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Scholarship named for slain Lakewood officer

TUMWATER - Every year, a graduating Washington high school senior interested in pursuing a degree in criminal justice will be honored with a $1,000 scholarship in the name of slain Lakewood police officer Tina Griswold.

The scholarship, sponsored by the newly created National Association of Women in Criminal Justice, is a fitting tribute to the fallen officer, who not only set a great example for women in law enforcement but truly cared about young people, said NAWCJ President Belinda Stewart.

“One of the things that really touched me about her is she was visible in many schools in the Lakewood area,” Stewart said of Griswold, who was a 40-year-old Lacey mother of two. “She touched the hearts of kids that are at risk.”

Griswold’s parents – Geneva and Stanton DeLong – joined Lakewood Police Chief Bret Farrar during the dedication of the scholarship during NAWCJ’s conference Wednesday at South Sound Manor on North Street.

Griswold and three other Lakewood officers – Mark Renninger, Ronald Owens and Greg Richards – were shot and killed Nov. 29 at a Parkland coffee shop while preparing for their shifts. Maurice Clemmons, the man accused of shooting and killing the officers, was a habitual offender out on bail. Clemmons later was shot and killed by a Seattle police officer.

Geneva DeLong told the women in attendance Wednesday that if her daughter were alive, she would be encouraging all of them to pursue their careers in criminal justice to the fullest.

“Tina didn’t know you, but she loved you,” Geneva DeLong told the audience. “There isn’t anyone in this room that she wouldn’t die for, and that’s the truth.”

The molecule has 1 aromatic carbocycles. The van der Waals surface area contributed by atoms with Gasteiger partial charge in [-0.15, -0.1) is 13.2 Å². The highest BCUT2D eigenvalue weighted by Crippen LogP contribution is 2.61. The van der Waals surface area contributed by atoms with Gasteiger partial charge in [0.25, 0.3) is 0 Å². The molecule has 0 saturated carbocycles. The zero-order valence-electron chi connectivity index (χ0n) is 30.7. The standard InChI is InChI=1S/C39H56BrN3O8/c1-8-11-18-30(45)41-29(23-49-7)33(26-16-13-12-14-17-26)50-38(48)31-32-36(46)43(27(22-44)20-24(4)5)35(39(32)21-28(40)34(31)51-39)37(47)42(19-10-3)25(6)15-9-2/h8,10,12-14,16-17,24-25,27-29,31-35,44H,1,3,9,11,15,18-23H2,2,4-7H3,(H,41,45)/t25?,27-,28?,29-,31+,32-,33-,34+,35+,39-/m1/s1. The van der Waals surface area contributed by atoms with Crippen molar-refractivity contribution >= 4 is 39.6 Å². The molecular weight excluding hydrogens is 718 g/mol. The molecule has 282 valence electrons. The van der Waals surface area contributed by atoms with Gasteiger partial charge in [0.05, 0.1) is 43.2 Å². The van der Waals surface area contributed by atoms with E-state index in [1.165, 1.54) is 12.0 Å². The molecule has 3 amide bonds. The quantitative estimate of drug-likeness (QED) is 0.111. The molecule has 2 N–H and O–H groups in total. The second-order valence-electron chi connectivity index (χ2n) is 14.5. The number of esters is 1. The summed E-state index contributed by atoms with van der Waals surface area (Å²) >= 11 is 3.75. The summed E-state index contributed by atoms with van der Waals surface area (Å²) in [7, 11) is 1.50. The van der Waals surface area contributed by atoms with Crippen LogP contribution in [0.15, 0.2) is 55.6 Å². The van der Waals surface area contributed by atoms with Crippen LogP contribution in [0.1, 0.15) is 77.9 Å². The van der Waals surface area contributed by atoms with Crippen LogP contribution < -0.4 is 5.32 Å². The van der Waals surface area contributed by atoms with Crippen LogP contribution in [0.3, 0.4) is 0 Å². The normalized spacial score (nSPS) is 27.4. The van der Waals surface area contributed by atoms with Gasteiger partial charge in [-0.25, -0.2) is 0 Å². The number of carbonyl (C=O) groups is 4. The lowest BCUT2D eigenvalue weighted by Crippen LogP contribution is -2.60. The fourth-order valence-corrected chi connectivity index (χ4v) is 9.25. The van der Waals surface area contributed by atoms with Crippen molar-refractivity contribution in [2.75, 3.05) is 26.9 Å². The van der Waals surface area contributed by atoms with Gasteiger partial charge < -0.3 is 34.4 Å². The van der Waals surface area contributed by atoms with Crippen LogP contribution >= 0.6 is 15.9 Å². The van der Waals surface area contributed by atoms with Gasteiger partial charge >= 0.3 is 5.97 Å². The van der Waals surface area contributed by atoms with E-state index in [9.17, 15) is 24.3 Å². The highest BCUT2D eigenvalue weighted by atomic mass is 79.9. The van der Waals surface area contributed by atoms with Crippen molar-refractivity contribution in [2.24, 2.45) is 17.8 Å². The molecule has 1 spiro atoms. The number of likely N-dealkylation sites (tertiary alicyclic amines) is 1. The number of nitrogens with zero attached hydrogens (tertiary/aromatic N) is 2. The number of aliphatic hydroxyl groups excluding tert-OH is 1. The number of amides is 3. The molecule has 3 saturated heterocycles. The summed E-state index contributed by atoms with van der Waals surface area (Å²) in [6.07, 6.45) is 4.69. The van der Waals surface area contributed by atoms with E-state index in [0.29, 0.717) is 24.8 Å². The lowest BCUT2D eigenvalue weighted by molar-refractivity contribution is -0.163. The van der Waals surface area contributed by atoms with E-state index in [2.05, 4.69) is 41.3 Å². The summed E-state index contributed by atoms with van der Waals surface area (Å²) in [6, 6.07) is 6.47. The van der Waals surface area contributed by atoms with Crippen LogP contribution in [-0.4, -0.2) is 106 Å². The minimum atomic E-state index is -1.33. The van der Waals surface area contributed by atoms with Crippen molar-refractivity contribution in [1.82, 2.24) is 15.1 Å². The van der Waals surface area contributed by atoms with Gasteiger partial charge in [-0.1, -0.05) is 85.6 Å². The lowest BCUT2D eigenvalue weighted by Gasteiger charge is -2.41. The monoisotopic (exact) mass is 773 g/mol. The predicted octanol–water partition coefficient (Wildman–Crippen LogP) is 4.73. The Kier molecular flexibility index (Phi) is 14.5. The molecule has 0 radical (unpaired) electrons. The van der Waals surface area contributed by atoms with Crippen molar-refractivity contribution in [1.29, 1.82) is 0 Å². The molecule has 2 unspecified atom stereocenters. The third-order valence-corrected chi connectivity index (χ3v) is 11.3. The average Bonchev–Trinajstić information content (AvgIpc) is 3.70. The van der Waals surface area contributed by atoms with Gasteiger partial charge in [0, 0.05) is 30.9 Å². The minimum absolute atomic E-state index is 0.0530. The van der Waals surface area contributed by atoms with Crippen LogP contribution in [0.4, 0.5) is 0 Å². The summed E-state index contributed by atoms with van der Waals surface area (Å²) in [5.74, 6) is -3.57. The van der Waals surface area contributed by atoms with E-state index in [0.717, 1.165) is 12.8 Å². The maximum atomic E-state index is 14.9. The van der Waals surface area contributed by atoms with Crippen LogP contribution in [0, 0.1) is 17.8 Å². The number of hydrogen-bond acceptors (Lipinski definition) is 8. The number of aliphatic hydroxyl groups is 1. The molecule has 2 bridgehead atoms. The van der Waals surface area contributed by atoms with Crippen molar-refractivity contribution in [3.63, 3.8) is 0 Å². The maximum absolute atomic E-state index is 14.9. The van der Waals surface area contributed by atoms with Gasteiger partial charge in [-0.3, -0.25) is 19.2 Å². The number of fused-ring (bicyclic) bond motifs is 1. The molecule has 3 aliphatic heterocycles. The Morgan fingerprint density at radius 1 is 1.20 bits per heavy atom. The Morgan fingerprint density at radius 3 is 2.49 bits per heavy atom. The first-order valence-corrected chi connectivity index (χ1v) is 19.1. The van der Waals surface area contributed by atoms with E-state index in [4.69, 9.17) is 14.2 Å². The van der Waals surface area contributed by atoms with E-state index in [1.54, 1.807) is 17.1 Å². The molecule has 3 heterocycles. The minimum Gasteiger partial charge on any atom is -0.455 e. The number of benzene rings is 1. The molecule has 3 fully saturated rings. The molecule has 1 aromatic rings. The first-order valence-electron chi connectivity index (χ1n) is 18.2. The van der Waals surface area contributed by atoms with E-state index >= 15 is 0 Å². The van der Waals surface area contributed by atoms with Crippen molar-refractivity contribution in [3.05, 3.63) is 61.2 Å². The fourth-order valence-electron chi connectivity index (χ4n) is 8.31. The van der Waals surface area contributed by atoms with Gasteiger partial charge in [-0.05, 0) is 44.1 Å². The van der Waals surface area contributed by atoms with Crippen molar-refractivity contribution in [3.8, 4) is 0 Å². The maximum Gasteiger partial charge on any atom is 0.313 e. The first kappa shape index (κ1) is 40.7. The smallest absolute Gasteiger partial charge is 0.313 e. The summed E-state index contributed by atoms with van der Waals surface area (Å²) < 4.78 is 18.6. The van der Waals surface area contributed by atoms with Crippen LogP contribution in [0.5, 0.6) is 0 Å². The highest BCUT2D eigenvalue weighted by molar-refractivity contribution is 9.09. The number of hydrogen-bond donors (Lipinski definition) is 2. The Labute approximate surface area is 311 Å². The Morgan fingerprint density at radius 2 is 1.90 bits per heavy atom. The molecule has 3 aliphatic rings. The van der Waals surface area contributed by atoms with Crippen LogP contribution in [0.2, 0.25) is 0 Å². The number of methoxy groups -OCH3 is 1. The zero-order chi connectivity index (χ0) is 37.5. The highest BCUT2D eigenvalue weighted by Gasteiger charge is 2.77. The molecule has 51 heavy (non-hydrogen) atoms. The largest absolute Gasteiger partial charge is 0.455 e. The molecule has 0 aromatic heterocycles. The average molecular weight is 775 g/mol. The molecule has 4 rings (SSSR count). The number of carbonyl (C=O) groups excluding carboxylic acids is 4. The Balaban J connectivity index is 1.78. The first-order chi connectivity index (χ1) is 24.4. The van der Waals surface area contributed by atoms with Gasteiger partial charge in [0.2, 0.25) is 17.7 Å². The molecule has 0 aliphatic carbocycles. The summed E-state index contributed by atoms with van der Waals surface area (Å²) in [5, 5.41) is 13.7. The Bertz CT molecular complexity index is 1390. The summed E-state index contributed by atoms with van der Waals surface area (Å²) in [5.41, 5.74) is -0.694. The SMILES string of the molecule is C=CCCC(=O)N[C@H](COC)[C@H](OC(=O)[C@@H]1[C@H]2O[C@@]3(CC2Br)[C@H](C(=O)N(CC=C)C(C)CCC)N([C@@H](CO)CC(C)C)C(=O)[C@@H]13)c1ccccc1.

Others who spoke included Ada Daniels and Jacqueline Ryan, who work in the Lakewood public schools for The Evergreen State College’s Gaining Early Awareness and Readiness for Undergraduate Programs, or GEARUP.

Daniels and Ryan said they saw Griswold’s influence on Lakewood students when Griswold’s worked as a school resource officer.

“She definitely made a difference in the schools and in the lives of the people that I work with,” Daniels said.

She was quick to answer a question about whether students liked Griswold.

“They loved her,” Daniels said. “They still talk about her.”

Chief Farrar talked to the crowd about how much the scholarship means to him and the entire department. During a separate interview, Farrar discussed the other memorial efforts under way for Griswold and the other three slain officers. He said plans include a permanent memorial for them at the Lakewood police station. The officers’ names will be added to the state’s law enforcement memorial for fallen officers, as well as at the national law enforcement memorial in Washington, D.C. Farrar said he will attend both events.

Stewart, who also works as a communications director for the Washington state Department of Corrections, said the money for Griswold’s scholarship was raised during NAWCJ’s silent auction. Stewart said NAWCJ is active only in Washington, but its leaders hope to expand and bring its programs to other states.

Jeremy Pawloski: 360-754-5465

jpawloski@theolympian.com

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